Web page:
Donald Trump: Vaccines Cause Autism
I. Donald Trump has publicly spoken out about the dangers of vaccinations, and has said he believes ...
Acknowledging that the subject matter is controversial, Trump said “I couldn’t care less. I’ve seen people where they have a perfectly healthy child, and they go for the vaccinations and a month later the child is no longer healthy.”
“I’ve gotten to be pretty familiar with the subject,” Trump went on to say.
“You know, I have a theory — and it’s a theory that some people believe in — and that’s the vaccinations. We never had anything like this. This is now an epidemic.
It’s way, way up over the past 10 years. It’s way up over the past two years.
And, you know, when you take a little baby that weighs like 12 pounds into a doctor’s office and they pump them with many, many simultaneous vaccinations — I’m all for vaccinations, but I think when you add all of these vaccinations together and then two months later the baby is so different then lots of different things have happened. I really — I’ve known cases.”
II. CDC scientist confirms Donald Trump is right about vaccines and autism
In a series of tweets and interviews over the past few years, the presidential candidate has stated that he strongly believes that there is a link between "monstrous" vaccines and autism.
He has suggested that delivering vaccines in smaller doses over time could reduce autism rates among U.S. children.
Despite being cast to the lunatic fringe by the mainstream media for his remarks, CDC scientist Dr. William Thompson has confirmed Trump's suspicions — namely, that the link between vaccines and autism is real.
Congressman Bill Posey from Florida helped expose the corruption of the Center for Disease Control (CDC). He recently read a statement on the House floor written by CDC scientist Dr. William Thompson.
In the statement, Dr. Thompson admitted to omitting data from a study which showed that autism rates were higher among African American boys who received the MMR vaccination before the age of three.(1)
"Regardless of the subject matter, parents making decisions about their children's health deserve to have the best information available to them.
They should be able to count on federal agencies to tell them the truth. For these reasons, I bring the following matter to the House floor," Posey stated.(2)
He then proceeded to read the statement provided by Dr. Thompson. The statement pertained to a 2004 study published in the journal Pediatrics.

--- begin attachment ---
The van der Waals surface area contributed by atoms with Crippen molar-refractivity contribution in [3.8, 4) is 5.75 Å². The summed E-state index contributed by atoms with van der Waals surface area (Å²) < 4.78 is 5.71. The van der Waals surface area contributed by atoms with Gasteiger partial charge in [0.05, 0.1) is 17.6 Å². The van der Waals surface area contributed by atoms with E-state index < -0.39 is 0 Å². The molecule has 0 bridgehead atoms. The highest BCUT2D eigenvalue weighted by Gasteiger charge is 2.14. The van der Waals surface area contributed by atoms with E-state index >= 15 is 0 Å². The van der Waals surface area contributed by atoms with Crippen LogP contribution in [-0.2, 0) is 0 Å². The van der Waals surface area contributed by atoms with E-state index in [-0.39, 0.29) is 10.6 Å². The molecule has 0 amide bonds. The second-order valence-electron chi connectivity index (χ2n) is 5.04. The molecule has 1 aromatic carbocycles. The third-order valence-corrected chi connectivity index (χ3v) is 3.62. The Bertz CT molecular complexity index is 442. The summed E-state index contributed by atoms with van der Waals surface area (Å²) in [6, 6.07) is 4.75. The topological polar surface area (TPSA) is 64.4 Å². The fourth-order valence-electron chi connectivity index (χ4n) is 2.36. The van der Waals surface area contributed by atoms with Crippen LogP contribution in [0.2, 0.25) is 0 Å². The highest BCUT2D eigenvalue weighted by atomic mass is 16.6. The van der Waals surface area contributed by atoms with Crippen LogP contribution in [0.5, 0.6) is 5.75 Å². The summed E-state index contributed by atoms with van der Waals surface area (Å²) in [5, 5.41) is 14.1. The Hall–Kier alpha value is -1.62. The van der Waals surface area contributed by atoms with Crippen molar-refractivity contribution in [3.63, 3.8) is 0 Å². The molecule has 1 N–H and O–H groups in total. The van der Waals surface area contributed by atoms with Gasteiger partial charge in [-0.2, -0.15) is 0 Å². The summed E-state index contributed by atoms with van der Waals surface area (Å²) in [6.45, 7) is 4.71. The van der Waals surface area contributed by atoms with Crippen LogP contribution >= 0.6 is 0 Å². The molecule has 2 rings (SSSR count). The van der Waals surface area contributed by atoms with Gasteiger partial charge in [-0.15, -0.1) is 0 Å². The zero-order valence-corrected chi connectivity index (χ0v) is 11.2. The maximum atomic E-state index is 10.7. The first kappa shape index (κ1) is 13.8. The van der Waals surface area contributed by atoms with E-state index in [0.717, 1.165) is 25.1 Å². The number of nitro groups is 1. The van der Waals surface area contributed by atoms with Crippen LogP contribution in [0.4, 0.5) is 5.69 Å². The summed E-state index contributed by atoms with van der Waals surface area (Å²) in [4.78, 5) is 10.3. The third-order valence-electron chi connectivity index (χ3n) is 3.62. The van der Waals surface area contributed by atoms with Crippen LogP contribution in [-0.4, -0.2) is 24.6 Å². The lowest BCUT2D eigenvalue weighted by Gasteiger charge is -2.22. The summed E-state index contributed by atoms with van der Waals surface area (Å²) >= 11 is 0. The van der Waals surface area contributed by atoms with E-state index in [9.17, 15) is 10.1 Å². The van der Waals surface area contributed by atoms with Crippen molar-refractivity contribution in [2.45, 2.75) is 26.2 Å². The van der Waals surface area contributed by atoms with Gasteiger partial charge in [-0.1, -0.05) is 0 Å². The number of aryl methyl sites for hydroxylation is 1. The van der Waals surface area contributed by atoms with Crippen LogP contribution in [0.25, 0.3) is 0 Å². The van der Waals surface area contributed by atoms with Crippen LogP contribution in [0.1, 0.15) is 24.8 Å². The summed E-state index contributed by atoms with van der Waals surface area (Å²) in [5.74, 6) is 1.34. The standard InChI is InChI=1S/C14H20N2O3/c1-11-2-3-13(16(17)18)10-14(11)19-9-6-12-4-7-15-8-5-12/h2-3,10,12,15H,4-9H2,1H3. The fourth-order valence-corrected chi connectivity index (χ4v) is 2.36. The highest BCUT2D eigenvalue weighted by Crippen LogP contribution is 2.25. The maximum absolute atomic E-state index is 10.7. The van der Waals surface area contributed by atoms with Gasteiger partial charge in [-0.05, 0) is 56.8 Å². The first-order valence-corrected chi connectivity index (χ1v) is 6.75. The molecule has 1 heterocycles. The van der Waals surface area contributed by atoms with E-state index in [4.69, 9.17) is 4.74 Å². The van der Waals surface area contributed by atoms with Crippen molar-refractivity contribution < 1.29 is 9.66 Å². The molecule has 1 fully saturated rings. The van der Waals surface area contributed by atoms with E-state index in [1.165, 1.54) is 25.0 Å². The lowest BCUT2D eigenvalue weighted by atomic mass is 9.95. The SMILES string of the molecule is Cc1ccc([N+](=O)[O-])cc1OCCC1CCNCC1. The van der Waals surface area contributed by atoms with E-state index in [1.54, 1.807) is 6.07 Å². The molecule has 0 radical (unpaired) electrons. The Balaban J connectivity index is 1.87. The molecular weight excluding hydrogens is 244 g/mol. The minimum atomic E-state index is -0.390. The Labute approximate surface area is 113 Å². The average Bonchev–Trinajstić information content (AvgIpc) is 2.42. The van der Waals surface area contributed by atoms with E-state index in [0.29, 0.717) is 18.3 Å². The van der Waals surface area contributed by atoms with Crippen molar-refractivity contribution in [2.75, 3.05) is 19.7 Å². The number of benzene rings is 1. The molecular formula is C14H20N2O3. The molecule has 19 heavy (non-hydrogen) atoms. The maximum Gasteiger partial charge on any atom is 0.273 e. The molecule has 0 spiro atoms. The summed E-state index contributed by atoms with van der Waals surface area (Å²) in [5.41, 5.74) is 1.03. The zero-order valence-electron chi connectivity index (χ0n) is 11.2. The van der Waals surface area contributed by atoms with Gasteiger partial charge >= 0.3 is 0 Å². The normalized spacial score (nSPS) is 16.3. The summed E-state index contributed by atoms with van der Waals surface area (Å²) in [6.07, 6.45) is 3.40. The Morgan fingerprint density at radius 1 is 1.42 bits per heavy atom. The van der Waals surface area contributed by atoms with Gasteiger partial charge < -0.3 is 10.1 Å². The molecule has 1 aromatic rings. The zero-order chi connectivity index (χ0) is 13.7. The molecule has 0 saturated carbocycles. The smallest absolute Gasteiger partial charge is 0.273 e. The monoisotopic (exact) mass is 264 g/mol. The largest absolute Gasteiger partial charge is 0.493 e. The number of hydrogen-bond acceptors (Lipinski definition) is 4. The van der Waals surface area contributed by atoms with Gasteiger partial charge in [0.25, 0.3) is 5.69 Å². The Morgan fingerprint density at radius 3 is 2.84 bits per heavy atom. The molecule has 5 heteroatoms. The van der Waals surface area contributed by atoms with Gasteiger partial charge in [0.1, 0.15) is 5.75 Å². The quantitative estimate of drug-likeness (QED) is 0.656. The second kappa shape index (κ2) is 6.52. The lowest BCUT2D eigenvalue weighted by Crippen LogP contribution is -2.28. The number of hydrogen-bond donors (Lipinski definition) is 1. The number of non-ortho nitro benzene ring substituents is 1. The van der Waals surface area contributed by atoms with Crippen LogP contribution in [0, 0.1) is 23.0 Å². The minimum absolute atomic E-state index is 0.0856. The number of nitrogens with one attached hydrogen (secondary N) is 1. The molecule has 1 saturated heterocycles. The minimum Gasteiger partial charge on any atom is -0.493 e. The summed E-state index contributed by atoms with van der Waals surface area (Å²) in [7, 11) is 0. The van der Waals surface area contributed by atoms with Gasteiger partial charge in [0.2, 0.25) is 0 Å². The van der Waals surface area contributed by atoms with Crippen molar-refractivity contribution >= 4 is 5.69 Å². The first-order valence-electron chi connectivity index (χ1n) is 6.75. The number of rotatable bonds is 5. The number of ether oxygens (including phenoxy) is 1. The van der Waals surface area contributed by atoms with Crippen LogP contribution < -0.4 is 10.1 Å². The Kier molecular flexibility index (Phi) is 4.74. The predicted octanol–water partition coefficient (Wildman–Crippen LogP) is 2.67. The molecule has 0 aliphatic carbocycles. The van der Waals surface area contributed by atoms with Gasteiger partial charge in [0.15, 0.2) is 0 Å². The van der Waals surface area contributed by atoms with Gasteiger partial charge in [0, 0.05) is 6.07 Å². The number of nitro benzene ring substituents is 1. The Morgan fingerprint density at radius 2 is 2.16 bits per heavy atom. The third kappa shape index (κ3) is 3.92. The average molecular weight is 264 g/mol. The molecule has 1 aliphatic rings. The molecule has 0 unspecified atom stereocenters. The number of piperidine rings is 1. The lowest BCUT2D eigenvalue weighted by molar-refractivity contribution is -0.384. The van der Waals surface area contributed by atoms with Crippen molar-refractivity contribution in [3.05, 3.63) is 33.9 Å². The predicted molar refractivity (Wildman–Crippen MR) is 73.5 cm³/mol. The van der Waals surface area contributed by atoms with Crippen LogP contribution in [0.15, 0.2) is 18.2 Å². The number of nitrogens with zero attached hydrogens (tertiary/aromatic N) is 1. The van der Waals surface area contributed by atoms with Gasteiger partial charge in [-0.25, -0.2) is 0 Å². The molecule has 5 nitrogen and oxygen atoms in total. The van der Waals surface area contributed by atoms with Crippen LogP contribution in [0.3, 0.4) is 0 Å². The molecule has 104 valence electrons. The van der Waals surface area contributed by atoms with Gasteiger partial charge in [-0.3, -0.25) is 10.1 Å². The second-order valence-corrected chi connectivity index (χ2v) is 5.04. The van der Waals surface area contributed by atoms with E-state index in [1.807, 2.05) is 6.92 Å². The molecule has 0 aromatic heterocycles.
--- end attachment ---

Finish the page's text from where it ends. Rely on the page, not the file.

The doctor revealed that he and his colleagues intentionally destroyed data in the study which showed that African American MMR-vaccinated boys under the age of three had a 340 percent increased risk for autism.
According to the whistleblower, the CDC held a meeting of scientists to discuss whether they should destroy the evidence. The authors decided to scrap their findings. Fortunately, Dr. Thompson saved computer files and hard copies of the omitted data for legal reasons.(3)
"Mr. Speaker, I believe it is our duty to insure that the documents that Dr. Thompson are not ignored. Therefore I will provide them to members of Congress and the House Committees upon request. Considering the nature of the whistleblower's documents as well as the involvement of the CDC, a hearing and a thorough investigation is warranted," Posey concluded.(2)
Because the report pertains to vaccines, the mainstream media continues to ignore these revelations. Meanwhile, they continue to parade Donald Trump as a kook for suggesting that there is a link between vaccines and autism. The double standard boggles the mind and sickens the stomach.
Trump hasn't backed down from the vaccine debate despite the mainstream media's backlash against his remarks.
In 2015, he appeared on the conservative radio host Laura Ingraham's show stating:
"I've known people that had totally magnificent children, functioning a hundred percent, everything beautiful, smart as a whip, and they go for this shot and get this shot of this massive dose, of everything at one time, and they end up with horrible autism."(4)
In addition, Trump stated on a Fox News television program in 2012:
"I've seen people where they have a perfectly healthy child, and they go for the vaccinations and a month later the child is no longer healthy."(5)
Trump made similar remarks in a series of tweets in 2014, after a CDC report revealed that autism rates in U.S. children had increased by 30 percent in the last two years.(6)
The CDC report that coincided with Trump's tweets did not actually state what caused the spike in autism rates. Given Dr. Thompson's recent testimony, however, it's easy to think of at least one possibility.
Sources: I. Your News Wire; II. Natural News